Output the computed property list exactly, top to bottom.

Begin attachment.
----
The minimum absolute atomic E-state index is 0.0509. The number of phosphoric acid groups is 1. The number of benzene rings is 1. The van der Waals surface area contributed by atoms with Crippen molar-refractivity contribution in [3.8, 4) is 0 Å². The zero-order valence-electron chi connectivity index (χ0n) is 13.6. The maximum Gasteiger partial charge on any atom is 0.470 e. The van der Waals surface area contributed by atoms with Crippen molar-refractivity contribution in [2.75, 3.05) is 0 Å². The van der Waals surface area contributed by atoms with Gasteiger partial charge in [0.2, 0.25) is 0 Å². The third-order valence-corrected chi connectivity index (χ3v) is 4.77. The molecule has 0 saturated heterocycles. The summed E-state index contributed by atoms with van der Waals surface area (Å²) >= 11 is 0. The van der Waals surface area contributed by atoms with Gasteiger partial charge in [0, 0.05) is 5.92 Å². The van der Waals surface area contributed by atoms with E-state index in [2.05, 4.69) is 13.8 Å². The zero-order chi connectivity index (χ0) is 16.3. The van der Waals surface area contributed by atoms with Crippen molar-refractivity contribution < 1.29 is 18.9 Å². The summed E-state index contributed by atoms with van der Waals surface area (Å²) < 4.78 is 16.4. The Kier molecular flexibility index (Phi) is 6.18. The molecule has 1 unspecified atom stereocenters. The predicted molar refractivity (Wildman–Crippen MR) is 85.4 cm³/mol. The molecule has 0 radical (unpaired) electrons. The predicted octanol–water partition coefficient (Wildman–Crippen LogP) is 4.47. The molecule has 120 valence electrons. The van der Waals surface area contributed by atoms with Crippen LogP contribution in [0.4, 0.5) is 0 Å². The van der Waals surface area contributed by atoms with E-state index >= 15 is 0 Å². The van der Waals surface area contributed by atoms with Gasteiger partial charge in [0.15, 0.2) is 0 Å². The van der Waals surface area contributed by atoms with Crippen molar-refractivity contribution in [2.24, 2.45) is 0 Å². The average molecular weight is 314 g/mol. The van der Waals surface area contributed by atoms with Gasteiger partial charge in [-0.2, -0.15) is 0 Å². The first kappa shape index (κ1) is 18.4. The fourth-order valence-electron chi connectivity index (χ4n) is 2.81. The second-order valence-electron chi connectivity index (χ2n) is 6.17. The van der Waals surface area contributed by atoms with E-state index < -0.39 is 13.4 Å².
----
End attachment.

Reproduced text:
The minimum absolute atomic E-state index is 0.0509. The number of phosphoric acid groups is 1. The number of benzene rings is 1. The van der Waals surface area contributed by atoms with Crippen molar-refractivity contribution in [3.8, 4) is 0 Å². The zero-order valence-electron chi connectivity index (χ0n) is 13.6. The maximum Gasteiger partial charge on any atom is 0.470 e. The van der Waals surface area contributed by atoms with Crippen molar-refractivity contribution in [2.75, 3.05) is 0 Å². The van der Waals surface area contributed by atoms with Gasteiger partial charge in [0.2, 0.25) is 0 Å². The third-order valence-corrected chi connectivity index (χ3v) is 4.77. The molecule has 0 saturated heterocycles. The summed E-state index contributed by atoms with van der Waals surface area (Å²) >= 11 is 0. The van der Waals surface area contributed by atoms with Gasteiger partial charge in [0, 0.05) is 5.92 Å². The van der Waals surface area contributed by atoms with E-state index in [2.05, 4.69) is 13.8 Å². The zero-order chi connectivity index (χ0) is 16.3. The van der Waals surface area contributed by atoms with Crippen molar-refractivity contribution < 1.29 is 18.9 Å². The summed E-state index contributed by atoms with van der Waals surface area (Å²) < 4.78 is 16.4. The Kier molecular flexibility index (Phi) is 6.18. The molecule has 1 unspecified atom stereocenters. The predicted molar refractivity (Wildman–Crippen MR) is 85.4 cm³/mol. The molecule has 0 radical (unpaired) electrons. The predicted octanol–water partition coefficient (Wildman–Crippen LogP) is 4.47. The molecule has 120 valence electrons. The van der Waals surface area contributed by atoms with Crippen LogP contribution in [0.4, 0.5) is 0 Å². The van der Waals surface area contributed by atoms with E-state index >= 15 is 0 Å². The van der Waals surface area contributed by atoms with Gasteiger partial charge in [0.15, 0.2) is 0 Å². The van der Waals surface area contributed by atoms with Crippen molar-refractivity contribution in [2.24, 2.45) is 0 Å². The average molecular weight is 314 g/mol. The van der Waals surface area contributed by atoms with Gasteiger partial charge in [-0.2, -0.15) is 0 Å². The first kappa shape index (κ1) is 18.4. The fourth-order valence-electron chi connectivity index (χ4n) is 2.81. The second-order valence-electron chi connectivity index (χ2n) is 6.17. The van der Waals surface area contributed by atoms with E-state index < -0.39 is 13.4 Å².